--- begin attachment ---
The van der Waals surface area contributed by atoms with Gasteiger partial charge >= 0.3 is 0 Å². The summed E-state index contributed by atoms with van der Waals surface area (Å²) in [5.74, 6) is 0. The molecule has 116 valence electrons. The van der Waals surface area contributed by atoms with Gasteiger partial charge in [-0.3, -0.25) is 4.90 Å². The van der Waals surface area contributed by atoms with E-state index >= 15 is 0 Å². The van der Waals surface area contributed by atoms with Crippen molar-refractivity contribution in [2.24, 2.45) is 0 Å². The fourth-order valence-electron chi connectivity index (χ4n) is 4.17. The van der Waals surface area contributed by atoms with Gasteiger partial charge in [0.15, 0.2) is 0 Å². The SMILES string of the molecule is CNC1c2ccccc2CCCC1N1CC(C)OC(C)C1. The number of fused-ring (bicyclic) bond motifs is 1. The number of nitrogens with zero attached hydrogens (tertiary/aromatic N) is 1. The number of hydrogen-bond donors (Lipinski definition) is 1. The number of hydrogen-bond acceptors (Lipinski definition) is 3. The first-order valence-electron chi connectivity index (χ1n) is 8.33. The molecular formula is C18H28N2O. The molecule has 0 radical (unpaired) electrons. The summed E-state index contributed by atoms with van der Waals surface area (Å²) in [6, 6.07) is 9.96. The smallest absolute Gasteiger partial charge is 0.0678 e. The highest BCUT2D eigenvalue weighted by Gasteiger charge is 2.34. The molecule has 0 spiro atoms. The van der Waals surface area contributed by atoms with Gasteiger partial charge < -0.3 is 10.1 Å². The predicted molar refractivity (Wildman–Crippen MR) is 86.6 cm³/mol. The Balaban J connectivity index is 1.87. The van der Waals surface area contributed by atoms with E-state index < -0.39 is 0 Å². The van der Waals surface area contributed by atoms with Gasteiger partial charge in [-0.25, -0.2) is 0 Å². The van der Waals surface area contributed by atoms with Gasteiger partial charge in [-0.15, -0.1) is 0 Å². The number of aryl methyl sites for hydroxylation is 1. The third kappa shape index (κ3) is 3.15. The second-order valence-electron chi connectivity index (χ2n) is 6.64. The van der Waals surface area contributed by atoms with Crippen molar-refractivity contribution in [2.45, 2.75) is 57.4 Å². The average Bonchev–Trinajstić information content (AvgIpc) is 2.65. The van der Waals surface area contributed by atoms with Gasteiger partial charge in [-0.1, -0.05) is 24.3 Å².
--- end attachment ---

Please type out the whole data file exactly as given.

The van der Waals surface area contributed by atoms with Gasteiger partial charge >= 0.3 is 0 Å². The summed E-state index contributed by atoms with van der Waals surface area (Å²) in [5.74, 6) is 0. The molecule has 116 valence electrons. The van der Waals surface area contributed by atoms with Gasteiger partial charge in [-0.3, -0.25) is 4.90 Å². The van der Waals surface area contributed by atoms with E-state index >= 15 is 0 Å². The van der Waals surface area contributed by atoms with Crippen molar-refractivity contribution in [2.24, 2.45) is 0 Å². The fourth-order valence-electron chi connectivity index (χ4n) is 4.17. The van der Waals surface area contributed by atoms with Gasteiger partial charge in [0.15, 0.2) is 0 Å². The SMILES string of the molecule is CNC1c2ccccc2CCCC1N1CC(C)OC(C)C1. The number of fused-ring (bicyclic) bond motifs is 1. The number of nitrogens with zero attached hydrogens (tertiary/aromatic N) is 1. The number of hydrogen-bond donors (Lipinski definition) is 1. The number of hydrogen-bond acceptors (Lipinski definition) is 3. The first-order valence-electron chi connectivity index (χ1n) is 8.33. The molecular formula is C18H28N2O. The molecule has 0 radical (unpaired) electrons. The summed E-state index contributed by atoms with van der Waals surface area (Å²) in [6, 6.07) is 9.96. The smallest absolute Gasteiger partial charge is 0.0678 e. The highest BCUT2D eigenvalue weighted by Gasteiger charge is 2.34. The molecule has 0 spiro atoms. The van der Waals surface area contributed by atoms with Gasteiger partial charge < -0.3 is 10.1 Å². The predicted molar refractivity (Wildman–Crippen MR) is 86.6 cm³/mol. The Balaban J connectivity index is 1.87. The van der Waals surface area contributed by atoms with E-state index < -0.39 is 0 Å². The van der Waals surface area contributed by atoms with Gasteiger partial charge in [-0.25, -0.2) is 0 Å². The van der Waals surface area contributed by atoms with Gasteiger partial charge in [-0.15, -0.1) is 0 Å². The number of aryl methyl sites for hydroxylation is 1. The third kappa shape index (κ3) is 3.15. The second-order valence-electron chi connectivity index (χ2n) is 6.64. The van der Waals surface area contributed by atoms with Crippen molar-refractivity contribution in [2.45, 2.75) is 57.4 Å². The average Bonchev–Trinajstić information content (AvgIpc) is 2.65. The van der Waals surface area contributed by atoms with Gasteiger partial charge in [-0.1, -0.05) is 24.3 Å².